The college essay is an important part of the application. This is your opportunity to add your voice and show the admissions officers who you are and that you would be a good match for their college. It gives the readers the chance to learn about you in addition to what the application says about your classes, grades, and extracurricular activities.

By Wendi Ostroff

What are colleges looking for in an essay? Admissions officers will read your essay for content, style, and creativity. It is expected that you type your essay, use proper grammar and spelling and also answer the question or prompt given. This is your chance to stand out, use your natural voice, and be descriptive without going over the word count.

  1. Brainstorm: This is critical and worth the time spent thinking about what you want to choose to write about and how you want to present it in your essay. Think about a few different ideas, take time to reflect, write down key words and ideas, and speak to others to help you narrow down your choice.
  2. Choose a topic: When selecting what to write about, pick a topic that is meaningful to you. If you’re excited about it, it will be reflected in your writing. Look at the prompts carefully, and choose one that feels meaningful to you. Don’t recreate your list of activities that is already in your application, think about it as a story that is unique to you.
  3. Do not choose controversial subjects: Even if you have strong opinions, you never know who may be reading your essay and what their beliefs are, so best to steer clear of all controversial and politically charged topics.
  4. Start your first draft: This is a rough draft where you put down your ideas and begin writing. Think about your interests, values, goals, and get something down, not worrying about word count or any revisions yet. Give yourself plenty of time to write, this is not just an essay for school and writing about you can be challenging.
  5. Use examples, be descriptive and write in an active voice: This is a story about you so make it interesting to read, think of your senses and apply the known phrase, “show, don’t tell” in your writing. Make statements using the word “I” and open up with a statement that will engage the reader. Leave out information that isn’t relevant or is too wordy.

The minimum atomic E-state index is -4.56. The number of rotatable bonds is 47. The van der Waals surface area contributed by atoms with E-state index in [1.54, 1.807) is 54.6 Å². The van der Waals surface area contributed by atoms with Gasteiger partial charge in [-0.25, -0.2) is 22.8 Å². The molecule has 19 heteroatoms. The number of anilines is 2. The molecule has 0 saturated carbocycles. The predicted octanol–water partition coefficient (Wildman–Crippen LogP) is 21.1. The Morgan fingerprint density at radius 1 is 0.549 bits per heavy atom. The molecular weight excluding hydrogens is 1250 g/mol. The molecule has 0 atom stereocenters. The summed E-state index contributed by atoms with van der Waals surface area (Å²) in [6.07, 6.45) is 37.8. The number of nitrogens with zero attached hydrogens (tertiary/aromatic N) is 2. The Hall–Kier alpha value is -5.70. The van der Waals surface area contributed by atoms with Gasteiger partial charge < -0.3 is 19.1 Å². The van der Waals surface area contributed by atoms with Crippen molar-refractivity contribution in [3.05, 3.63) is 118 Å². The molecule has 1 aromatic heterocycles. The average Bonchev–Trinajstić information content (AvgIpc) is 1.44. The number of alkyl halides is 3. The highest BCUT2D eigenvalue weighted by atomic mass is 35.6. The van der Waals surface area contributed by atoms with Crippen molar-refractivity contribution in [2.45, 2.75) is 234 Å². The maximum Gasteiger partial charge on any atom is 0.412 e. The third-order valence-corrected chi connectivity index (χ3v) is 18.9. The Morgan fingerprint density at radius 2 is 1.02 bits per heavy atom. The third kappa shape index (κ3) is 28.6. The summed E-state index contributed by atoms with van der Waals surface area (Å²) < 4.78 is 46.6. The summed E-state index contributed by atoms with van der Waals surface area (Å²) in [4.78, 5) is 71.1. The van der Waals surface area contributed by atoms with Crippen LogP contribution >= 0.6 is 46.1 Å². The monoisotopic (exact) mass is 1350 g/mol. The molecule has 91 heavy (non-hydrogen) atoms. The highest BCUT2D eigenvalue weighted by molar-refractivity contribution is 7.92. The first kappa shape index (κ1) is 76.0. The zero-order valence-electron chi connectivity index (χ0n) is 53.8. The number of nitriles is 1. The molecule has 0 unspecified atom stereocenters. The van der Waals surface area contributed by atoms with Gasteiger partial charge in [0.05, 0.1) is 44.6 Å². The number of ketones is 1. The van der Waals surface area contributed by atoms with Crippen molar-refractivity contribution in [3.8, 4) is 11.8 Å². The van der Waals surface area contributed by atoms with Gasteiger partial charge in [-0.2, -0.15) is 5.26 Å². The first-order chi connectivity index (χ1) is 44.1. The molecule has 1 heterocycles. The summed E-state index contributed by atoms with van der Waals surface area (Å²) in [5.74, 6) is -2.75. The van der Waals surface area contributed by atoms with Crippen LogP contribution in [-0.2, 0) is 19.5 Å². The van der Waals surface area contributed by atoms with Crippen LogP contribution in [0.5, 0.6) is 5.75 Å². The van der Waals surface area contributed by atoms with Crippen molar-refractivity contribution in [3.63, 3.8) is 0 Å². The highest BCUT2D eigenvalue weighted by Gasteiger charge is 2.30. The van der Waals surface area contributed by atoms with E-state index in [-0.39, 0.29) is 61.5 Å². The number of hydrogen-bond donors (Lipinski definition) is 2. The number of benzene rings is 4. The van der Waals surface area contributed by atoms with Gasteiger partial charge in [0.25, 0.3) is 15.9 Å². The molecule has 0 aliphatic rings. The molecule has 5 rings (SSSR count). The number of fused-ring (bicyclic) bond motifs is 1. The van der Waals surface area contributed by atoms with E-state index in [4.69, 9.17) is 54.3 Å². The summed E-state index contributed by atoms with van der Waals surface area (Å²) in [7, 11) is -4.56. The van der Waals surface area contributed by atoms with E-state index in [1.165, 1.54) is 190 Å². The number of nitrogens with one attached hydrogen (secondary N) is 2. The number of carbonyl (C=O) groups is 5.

6. Be sincere and genuine: Do NOT have someone else write your essay for you. That will not reflect your natural voice or be authentic. Be yourself and highlight the positive to reflect growth. Writing about a hardship can be difficult but explain how you have matured and learned from the experience.
  7. Share your essay with others (teacher, parent, counselor, friend): Get feedback and suggestions, but not so much that it changes the flow of the essay or steers from the topic. Keep in mind the more people you share it with, the more comments and ideas you may get which isn’t always a good idea.
  8. Edit, proofread, and edit more: Read the essay multiple times, varying the word selection, spots of repetition, and grammar. Does it flow and answer the question? Be concise, don’t try to use words to impress but detail your essay with action and descriptive language. Make corrections, read it out, and share for more feedback. Expect to go through a few drafts to make it stand out.
  9. Send essay to the right school and submit on time: There’s nothing worse than reading an essay about your number one school only to not be that school. Be careful not to include a school’s name in an essay that other schools will read. And be sure to submit on time or a day early.